Here’s a sneaky bit of video piracy.
Remember when Reservoir Dogs was the most violent film ever made, and it would spark a wave of copycat violence if people were to watch it outside of the safe confines of a cinema? No, really, that’s what you might have thought, when the BBFC refused for a long time to grant it a certificate on video.
But I got this recording early through a sneaky (and rather sad) manoeuvre.
At the time, I worked for a software house called Computer Concepts, and we regularly attended computer exhibitions. There was a regular Acorn-based show up in Harrogate, which was a long way from our base in Hemel Hempstead, so we all went up by coach, and stayed in a hotel.
Obviously, being away from home for two or three days was stressful on my recording schedule. So I decided to take a VCR with me to keep in the hotel.
And when I got there I found that Reservoir Dogs was one of the movies playing on the hotel’s channel, quite a while before its video release.
Check out the graphics.
From the look of it ‘Spectravision’ might well have done their graphics on a ZX Spectrum.
Nice to see that they couldn’t even be bothered to set the date format to UK DMY. But at least this accurately dates this tape to the 14th April 1993.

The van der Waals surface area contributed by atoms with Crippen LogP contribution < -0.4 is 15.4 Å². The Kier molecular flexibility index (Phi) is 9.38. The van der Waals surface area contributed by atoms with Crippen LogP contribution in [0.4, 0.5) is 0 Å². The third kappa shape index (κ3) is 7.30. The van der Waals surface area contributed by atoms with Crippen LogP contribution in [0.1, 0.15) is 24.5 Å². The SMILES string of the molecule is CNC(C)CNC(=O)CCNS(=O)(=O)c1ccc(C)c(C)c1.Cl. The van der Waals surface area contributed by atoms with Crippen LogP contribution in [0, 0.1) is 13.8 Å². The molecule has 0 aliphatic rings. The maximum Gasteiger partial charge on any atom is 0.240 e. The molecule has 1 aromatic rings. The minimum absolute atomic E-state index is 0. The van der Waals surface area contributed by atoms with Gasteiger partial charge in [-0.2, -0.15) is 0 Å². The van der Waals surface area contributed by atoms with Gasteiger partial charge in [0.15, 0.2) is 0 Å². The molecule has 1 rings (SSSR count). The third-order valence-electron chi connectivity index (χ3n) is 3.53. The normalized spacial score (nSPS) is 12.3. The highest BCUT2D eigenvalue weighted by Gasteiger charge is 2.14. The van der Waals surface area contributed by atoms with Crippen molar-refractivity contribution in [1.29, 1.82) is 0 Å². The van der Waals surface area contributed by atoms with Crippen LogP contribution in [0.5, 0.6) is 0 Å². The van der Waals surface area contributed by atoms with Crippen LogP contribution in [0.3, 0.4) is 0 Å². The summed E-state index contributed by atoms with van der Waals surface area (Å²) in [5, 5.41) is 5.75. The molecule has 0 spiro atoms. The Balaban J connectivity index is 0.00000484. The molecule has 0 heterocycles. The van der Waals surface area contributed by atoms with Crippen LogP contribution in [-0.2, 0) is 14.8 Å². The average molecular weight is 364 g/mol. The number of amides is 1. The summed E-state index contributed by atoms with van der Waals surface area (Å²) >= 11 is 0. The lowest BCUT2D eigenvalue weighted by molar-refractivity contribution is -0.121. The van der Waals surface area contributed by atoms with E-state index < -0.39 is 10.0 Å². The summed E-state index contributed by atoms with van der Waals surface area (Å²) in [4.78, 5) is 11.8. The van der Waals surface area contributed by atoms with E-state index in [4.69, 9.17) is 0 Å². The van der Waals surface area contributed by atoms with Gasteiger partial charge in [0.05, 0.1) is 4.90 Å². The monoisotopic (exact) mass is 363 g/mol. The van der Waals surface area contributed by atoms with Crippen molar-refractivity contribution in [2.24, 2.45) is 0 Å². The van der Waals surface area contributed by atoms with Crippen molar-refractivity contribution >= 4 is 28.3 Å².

Look at the quality, though. Here’s the BBFC certificate – it’s the one used in cinemas, not a specific one for hotel video or anything.
It’s still an impressive film, although I remain disturbed by the hideous racism of the characters. I know they’re supposed to be ‘bad’ people, but they’re also the stars of the movie. I’m so middle-aged.
When the film was released, there was such a reaction to the violence, and yet the amount of violence you actually see is fairly limited. The worst scene, when Michael Madsen’s Mr Blonde tortures the policeman and cuts off his ear, is implied but not shown. The camera actually pans away from the scene, making it clear we’re not seeing it, and yet people were convinced that you see the ear being sliced off. Long before this, Texas Chainsaw Massacre had a similar effect, with people convinced they’d seen more than was actually in the film.
I’m definitely more disturbed by the relentless racism of the characters. Plus that behaviour is a million time easier for viewer to copy than the violence, which is so much outside most of our experiences that it almost might as well be slapstick. But I know I’m a wet, woolly liberal.
There’s nothing else on this tape except the movie.